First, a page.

Haywood, Carl N. (ed.) / Transactions of the Wisconsin Academy of Sciences, Arts and Letters
volume 80 (1992)
Ris, Hania W.
The ordeal of being a test case: in quest of the right to practice medicine in Wisconsin, pp. 1-20 PDF (9.2 MB)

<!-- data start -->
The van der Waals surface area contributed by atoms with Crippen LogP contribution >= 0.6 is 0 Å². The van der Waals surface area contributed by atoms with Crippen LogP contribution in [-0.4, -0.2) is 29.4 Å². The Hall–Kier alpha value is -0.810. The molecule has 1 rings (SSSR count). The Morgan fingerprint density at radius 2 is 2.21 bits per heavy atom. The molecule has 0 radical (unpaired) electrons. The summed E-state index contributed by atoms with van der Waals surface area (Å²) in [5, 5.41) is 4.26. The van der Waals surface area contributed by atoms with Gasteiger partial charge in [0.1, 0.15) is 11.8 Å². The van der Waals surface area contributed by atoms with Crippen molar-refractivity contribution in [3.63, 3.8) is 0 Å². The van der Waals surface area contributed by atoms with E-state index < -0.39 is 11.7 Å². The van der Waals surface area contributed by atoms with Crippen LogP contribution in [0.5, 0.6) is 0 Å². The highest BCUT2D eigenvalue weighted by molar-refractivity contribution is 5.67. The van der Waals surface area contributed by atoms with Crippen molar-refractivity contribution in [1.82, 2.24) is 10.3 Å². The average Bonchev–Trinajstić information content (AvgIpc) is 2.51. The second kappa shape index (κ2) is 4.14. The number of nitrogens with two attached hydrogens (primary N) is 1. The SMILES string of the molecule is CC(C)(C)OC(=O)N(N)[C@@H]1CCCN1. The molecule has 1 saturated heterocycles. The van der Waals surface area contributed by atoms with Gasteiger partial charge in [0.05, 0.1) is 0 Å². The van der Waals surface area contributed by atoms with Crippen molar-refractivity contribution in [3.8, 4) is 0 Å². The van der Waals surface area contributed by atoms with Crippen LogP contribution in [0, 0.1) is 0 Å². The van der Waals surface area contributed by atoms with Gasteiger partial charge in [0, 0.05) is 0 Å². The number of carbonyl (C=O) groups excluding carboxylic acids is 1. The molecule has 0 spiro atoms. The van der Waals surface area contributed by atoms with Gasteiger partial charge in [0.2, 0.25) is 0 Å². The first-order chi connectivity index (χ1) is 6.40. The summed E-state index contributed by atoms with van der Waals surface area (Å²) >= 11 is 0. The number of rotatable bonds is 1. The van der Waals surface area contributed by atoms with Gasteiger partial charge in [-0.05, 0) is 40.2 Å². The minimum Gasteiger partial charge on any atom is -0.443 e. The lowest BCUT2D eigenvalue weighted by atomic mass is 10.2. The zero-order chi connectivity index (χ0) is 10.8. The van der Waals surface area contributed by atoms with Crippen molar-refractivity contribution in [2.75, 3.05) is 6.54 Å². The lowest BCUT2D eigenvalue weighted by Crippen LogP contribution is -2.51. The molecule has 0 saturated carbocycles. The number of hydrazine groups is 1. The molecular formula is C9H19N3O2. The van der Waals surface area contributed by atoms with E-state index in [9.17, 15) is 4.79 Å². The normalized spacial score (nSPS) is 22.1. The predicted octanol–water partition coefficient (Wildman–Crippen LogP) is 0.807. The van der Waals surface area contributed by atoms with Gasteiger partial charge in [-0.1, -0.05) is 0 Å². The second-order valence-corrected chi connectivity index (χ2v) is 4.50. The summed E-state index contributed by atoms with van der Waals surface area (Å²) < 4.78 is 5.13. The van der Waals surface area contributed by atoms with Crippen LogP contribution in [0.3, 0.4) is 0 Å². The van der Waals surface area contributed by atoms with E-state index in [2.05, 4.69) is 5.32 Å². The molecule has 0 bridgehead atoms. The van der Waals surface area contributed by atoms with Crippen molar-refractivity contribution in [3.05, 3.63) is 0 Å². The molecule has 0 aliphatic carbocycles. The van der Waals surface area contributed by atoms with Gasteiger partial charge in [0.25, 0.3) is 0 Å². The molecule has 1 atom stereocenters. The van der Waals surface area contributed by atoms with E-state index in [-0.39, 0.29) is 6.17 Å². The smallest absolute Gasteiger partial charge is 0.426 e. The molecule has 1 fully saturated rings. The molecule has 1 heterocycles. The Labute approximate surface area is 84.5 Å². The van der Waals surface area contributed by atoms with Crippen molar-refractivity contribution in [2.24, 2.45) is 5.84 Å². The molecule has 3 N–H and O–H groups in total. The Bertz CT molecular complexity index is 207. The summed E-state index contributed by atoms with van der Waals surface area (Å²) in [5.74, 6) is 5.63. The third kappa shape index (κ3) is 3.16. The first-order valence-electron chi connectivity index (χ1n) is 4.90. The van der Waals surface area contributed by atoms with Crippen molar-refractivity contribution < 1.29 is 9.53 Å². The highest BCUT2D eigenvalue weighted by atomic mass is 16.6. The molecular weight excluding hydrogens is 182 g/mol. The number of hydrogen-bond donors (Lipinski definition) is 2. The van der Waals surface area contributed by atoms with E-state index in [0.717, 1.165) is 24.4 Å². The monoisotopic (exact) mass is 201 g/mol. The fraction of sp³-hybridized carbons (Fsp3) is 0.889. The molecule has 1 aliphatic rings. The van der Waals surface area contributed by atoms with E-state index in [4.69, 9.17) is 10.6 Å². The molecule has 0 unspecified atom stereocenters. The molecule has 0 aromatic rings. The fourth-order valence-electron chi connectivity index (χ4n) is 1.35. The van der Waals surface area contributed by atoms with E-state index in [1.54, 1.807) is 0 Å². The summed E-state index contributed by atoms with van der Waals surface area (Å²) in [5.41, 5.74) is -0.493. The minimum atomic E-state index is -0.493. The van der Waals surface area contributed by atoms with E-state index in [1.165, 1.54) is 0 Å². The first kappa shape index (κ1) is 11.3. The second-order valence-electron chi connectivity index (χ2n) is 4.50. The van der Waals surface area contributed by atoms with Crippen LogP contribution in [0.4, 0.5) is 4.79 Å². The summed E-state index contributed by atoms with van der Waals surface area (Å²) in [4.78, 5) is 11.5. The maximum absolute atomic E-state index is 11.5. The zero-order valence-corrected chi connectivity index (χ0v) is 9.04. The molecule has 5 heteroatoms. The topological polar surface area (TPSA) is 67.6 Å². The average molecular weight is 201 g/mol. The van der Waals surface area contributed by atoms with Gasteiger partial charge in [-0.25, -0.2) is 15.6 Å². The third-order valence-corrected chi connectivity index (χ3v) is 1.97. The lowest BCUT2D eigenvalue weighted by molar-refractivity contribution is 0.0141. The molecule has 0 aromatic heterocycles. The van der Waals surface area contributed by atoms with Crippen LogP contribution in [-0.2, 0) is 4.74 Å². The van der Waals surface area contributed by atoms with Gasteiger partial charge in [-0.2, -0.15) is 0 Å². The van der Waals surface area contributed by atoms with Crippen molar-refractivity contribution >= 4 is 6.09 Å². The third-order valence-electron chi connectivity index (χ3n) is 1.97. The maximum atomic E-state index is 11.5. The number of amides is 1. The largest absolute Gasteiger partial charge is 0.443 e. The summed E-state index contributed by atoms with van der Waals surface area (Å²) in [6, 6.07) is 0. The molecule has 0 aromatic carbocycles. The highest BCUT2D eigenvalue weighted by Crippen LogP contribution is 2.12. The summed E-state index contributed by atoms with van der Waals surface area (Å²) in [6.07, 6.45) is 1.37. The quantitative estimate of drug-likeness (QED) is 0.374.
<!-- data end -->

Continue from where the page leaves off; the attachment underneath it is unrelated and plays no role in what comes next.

Han/a Ris today 1The Ordeal of Being a Test Case: In Quest of the Right to Practice Medicine in Wisconsin Hania W. Ris When my husband Hans Ris accepted an appointment as Associate Professor in the Department of Zoology at the University of Wisconsin—Madison in 1948, I was intrigued. That was the year Life magazine (6 September) ran its famous cover story identifying Madison, Wisconsin, as America's best plaëe to live. Although I had an interesting and prestigious position as a pediatrician in the Cornell Medical School Department of Pediatrics, I looked forward to the move with anticipation. After diligently studying the Life article, I became even more enthusiastic. I learned that Madison, with a population of 80,000, had three lovely lakes, that the streets were lined with elms and maples, that its many parks were maintained with a very ample city appropriation. Its "intelligent and alert populace" had a literacy rate of 98%, and 17% had attended college. The schools had an excellent reputation, pertinent information for a couple expecting their first child in March 1949. Babysitters were easily available because of a large student population. The city had many cultural groups. The university supported several "artists in residence" including a painter as well as musicians. Drama was provided Hania W. Ris, M.D., has been a member of the Department of Pediatrics, UW—Madison Medical School, for thirty-five years. She is apeace activist and champion of women's rights, reproductive rights, the prevention of teenage pregnancy, quality day care, and national health insurance. She writes newspaper and magazine features, as well as scient/fic papers. An abstract painter, she has had several one-woman exhibits. by the Lunts, who lived nearby and usually opened their new plays in Madison. The artide even referred to the importance of the Madison League of Women Voters and its influence on civic decisions. At the time of the University of Wisconsin offer we were living in New York City. My husband, a biologist, had been working in the field of cytology (structure, function, and pathology of the cell) at the Rockefeller Institute for Medical Research. I was working with Dr. May Wilson at the Children's Cardiac Clinic of New York Hospital as a Fellow in Pediatrics as well as teaching on the staff of Cornell University Medical School.
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